If he were still alive, Joe Evans would be pleased that black bears have come back to the high country of Texas.
Of course, Evans had a fair amount to do with the virtual disappearance of the black bear from its historic habitat in the Davis Mountains of far West Texas and elsewhere in the Big Bend. And over in East Texas, an earlier generation of hunters – men like Ben Lilly – killed out the bears in that neck of the woods.
In a Sacramento used book shop, casually pawing through a box of booklets like a mildly hungry bear checking out a picnic basket, some years ago I found an old pamphlet by Evans called “Bear Stories.” Published in the late 1930s or early 1940s, the booklet is about bear hunting in the Davis Mountains. It’s a scarce piece of Texana and I bought it back from California to Texas where it belongs.
The best tale in the booklet is about the only grizzly bear ever documented in the Davis Mountains. In fact, the grizzly was the only one ever known to have been killed anywhere in Texas.
To appreciate the significance of that, you have to understand the difference between a black bear and a grizzly bear. Black bears are content eating berries and nuts. Grizzlies are carnivores. Not named Ursus horribilis for nothing, they will attack and eat livestock or humans.
Evans and others who hunted black bear in the Davis Mountains back in the late 19th century and during the first few decades of the 20th century saw it as grand adventure. Today, conservationists realize that over-hunting nearly exterminated the bear in Texas. But the killing of the bear Evans called “The Big Grizzly” probably was the end of the line for a unique grizzly species labeled texensis.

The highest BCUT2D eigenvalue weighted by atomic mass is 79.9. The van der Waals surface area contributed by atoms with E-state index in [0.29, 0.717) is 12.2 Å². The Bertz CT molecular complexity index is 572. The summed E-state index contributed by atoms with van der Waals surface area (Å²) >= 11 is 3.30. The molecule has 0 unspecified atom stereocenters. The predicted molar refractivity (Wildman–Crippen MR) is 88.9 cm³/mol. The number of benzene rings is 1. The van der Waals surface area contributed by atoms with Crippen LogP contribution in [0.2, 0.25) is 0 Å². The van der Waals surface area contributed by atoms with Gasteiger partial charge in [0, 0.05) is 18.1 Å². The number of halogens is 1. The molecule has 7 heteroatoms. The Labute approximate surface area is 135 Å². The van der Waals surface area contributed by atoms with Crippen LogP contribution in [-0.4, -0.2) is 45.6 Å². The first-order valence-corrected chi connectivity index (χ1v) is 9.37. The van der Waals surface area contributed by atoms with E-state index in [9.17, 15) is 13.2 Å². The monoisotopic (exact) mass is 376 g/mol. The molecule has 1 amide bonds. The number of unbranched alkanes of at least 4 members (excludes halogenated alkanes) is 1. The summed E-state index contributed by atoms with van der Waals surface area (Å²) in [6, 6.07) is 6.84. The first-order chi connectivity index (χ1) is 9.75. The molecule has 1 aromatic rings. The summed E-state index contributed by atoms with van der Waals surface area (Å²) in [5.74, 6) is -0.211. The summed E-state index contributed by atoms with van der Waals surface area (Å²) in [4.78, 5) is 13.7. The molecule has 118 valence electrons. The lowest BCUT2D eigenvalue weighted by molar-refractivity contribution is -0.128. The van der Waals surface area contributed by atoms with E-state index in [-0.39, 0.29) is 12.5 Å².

“We had an annual bear hunt in the Davis Mountains… where we took our family,” Evans wrote. “On some hunts we would kill as many as ten bear, a mountain lion or two and possibly a lobo wolf and the trees around camp were hanging full of deer and antelope. Those were happy days.” (For the hunters.)
Out after black bear, on Nov. 2, 1890 they found a dead, partially eaten cow near the head of Limpia Creek in Jeff Davis County. Near the carcass was a critter-made bed of pine needles 10 feet long. Close to the lair was a final, unmistakable clue: A bear track 13 inches long and nearly 6 inches across. The hunters knew they had found the handiwork of a grizzly.
Of 35 dogs the hunters had, only four were tenacious enough-or dumb enough-to take the grizzly’s trail. Their nose to the ground, the dogs followed his scent for five miles, finally cornering the big bruin in a thicket.
The first two hunters to ride up on the standoff, John Means and C.O. Finely, cut loose on the grizzly. Each man put five rifle slugs in the bear, which they later estimated weighed 1,000 pounds.
From a mile away, the slower riding hunters could hear the wounded bear bellowing like a bull, the great male’s death cries reverberating off the ancient igneous rock piled along the canyon. Before he died, the grizzly killed one of the four dogs with a powerful swing of one of his huge paws.
The bear’s skull was donated to the Smithsonian Institution in Washington. In 1918, a scientist assigned sub-species status to the animal it once belonged to. Tracks that may have been made by a grizzly were found in the Guadalupe Mountains in 1931, but the bear was never seen. During the Texas Centennial in 1935-1936, Evans enlisted the help of his Congressman to get the skull loaned for a time for display in Texas but the museum said it was too rare to be allowed outside the museum.
Today, the Parks and Wildlife Department says black bears have reestablished themselves in the Big Bend, but no one has seen a grizzly bear or any sure sign of one in this state since Victorian times. In East Texas these days, a black bear is occasionally spotted, but biologists believe they are visitors from Arkansas or Louisiana.
If Evans felt any twinge of regret over the demise of the only grizzly ever known to have trod Texas, he did not betray that in his booklet.
“The killing of this grizzly was the climax [of] all our hunting experiences in the Davis Mountains,” he wrote.